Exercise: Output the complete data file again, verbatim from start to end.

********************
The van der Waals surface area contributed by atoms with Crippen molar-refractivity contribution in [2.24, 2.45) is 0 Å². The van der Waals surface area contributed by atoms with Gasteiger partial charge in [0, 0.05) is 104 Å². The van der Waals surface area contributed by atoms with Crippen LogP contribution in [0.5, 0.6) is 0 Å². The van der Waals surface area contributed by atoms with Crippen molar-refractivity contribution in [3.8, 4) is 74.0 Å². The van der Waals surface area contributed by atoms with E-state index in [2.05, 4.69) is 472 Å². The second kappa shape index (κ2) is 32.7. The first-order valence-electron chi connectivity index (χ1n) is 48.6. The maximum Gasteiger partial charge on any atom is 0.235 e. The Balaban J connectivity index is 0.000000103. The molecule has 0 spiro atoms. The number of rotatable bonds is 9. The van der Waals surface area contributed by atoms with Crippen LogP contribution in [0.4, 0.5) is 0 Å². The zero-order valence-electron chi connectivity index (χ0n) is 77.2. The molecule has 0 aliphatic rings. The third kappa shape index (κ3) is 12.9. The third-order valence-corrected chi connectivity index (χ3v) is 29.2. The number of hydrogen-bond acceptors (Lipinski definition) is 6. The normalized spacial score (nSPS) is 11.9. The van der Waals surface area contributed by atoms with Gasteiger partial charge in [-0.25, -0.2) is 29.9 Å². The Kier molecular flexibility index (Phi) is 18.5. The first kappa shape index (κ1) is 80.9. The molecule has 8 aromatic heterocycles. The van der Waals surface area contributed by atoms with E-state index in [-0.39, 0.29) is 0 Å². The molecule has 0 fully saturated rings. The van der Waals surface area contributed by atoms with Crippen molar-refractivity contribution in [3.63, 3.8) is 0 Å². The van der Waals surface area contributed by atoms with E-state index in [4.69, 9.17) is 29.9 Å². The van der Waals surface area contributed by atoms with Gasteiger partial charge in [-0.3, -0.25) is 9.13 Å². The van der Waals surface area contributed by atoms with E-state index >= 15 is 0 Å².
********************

The van der Waals surface area contributed by atoms with Crippen molar-refractivity contribution in [2.24, 2.45) is 0 Å². The van der Waals surface area contributed by atoms with Gasteiger partial charge in [0, 0.05) is 104 Å². The van der Waals surface area contributed by atoms with Crippen LogP contribution in [0.5, 0.6) is 0 Å². The van der Waals surface area contributed by atoms with Crippen molar-refractivity contribution in [3.8, 4) is 74.0 Å². The van der Waals surface area contributed by atoms with E-state index in [2.05, 4.69) is 472 Å². The second kappa shape index (κ2) is 32.7. The first-order valence-electron chi connectivity index (χ1n) is 48.6. The maximum Gasteiger partial charge on any atom is 0.235 e. The Balaban J connectivity index is 0.000000103. The molecule has 0 spiro atoms. The number of rotatable bonds is 9. The van der Waals surface area contributed by atoms with Crippen LogP contribution in [0.4, 0.5) is 0 Å². The zero-order valence-electron chi connectivity index (χ0n) is 77.2. The molecule has 0 aliphatic rings. The third kappa shape index (κ3) is 12.9. The third-order valence-corrected chi connectivity index (χ3v) is 29.2. The number of hydrogen-bond acceptors (Lipinski definition) is 6. The normalized spacial score (nSPS) is 11.9. The van der Waals surface area contributed by atoms with Gasteiger partial charge in [-0.25, -0.2) is 29.9 Å². The Kier molecular flexibility index (Phi) is 18.5. The first kappa shape index (κ1) is 80.9. The molecule has 8 aromatic heterocycles. The van der Waals surface area contributed by atoms with E-state index in [-0.39, 0.29) is 0 Å². The molecule has 0 fully saturated rings. The van der Waals surface area contributed by atoms with Crippen molar-refractivity contribution in [3.63, 3.8) is 0 Å². The van der Waals surface area contributed by atoms with E-state index in [4.69, 9.17) is 29.9 Å². The van der Waals surface area contributed by atoms with Gasteiger partial charge in [-0.3, -0.25) is 9.13 Å². The van der Waals surface area contributed by atoms with E-state index >= 15 is 0 Å².